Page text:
How I Accidentally Launched a Business/Startup

Written by

Paul Johnson

A lot of people set out to start a business. The perception of flexibility, independence, respect, and potential wealth are big draws. The millennial way of expressing this is to found a “startup.” The underlying motivations for a startup are often exactly the same but with two scoops of trendiness and pretentiousness about “making the world a better place” plopped on top.

Now, I’m not saying there’s anything wrong with setting out to launch a business or startup. Pathwright is a little of both. But I think a lot of well-intentioned people have been sold a formula for starting a successful business that looks like this:

What should I do? = gain independence + flexibility + wealth + respect … (And, oh yeah, make the world a better place.)

We’re told that if we really want any part of this delicious pie badly enough and use the right methods, then we too could create the next Facebook, Uber, Apple, or ________. I’d argue from experience (and the research) that this is the wrong equation. It’s wrong in that it leads well-meaning people to approach starting a business with mindsets that don’t usually end well:

  1. 🍪 The cookie-cutter mindset leads people to attempt to start a business with someone else’s playbook or ready-made kit. Most of the time, this means that someone up the chain — the people peddling the playbook — are the only ones making the real money. This is easiest to see in multi-level marketing, but it’s pervasive in entrepreneurship books, blogs, and the like.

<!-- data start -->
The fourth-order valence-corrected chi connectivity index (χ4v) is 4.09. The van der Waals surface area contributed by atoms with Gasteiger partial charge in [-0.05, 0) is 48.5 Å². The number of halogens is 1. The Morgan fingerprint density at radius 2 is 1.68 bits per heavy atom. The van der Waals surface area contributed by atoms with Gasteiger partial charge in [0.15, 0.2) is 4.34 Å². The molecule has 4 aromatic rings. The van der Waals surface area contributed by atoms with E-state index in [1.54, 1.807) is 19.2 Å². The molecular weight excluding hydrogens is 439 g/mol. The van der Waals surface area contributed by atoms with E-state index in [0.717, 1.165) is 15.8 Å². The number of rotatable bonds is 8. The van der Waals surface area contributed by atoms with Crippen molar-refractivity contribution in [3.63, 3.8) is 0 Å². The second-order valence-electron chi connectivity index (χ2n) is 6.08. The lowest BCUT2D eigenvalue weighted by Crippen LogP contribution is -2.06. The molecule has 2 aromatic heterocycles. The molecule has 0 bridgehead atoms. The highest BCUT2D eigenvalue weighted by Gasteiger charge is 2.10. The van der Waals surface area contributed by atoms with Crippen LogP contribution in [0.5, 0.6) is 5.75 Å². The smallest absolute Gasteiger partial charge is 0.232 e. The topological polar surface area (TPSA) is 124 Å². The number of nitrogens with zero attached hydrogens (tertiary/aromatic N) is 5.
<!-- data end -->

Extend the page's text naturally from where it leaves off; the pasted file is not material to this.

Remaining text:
2. 💡 The genius idea mindset stems from a belief that million+ dollar products are made from brilliant ideas. In startup land, this mindset leads people to focus on honing their pitch for some new, innovate idea and courting venture capitalists to fund it instead of getting good at actually creating something someone would actually pay for. All the successful business people I know understand that ideas alone are worthless.
  3. 🔪 The serial entrepreneur mindset is one that many aspire to, but very few people can actually pull off. Sure, there are the rare people uniquely able to start or turnaround just about any type of business, sell it off at a profit, and then move on to the next. But the problem is that the people who buy these businesses tend to be wealthy people looking to maximize their investment. This dynamic morphs the business into the big business stereotype that’s all about maximizing profit for the owners at the biggest cost to employees and customers they can get away with.

Millions of people fall into one of these mindsets, so it’s no surprise that there are billion dollar industries built around preying on their hopes and dreams through multi-level marketing schemes, get-rich-quick style books, courses, seminars, and even many MBA programs.

So what’s a better way to think about starting a business or startup?

Well, I think the first step is to back up and ask a more fundamental question first: What is my ideal work?

Not only is this question less complicated, it also helps determine whether starting a business is the right goal in the first place.

Step 1: Find your trade

Your trade is the thing you’re well situated to accomplish that energizes you so much that you’re willing to put in the thousands of hours it takes to get really good at it.

From my own experience, Mark and I were fortunate enough to be born twins with big imaginations into a family that allowed no TV/video games but used library cards liberally. That situation taught us to be creative as an alternative to being bored. We’ve been “addicted” to creating new things together our whole lives.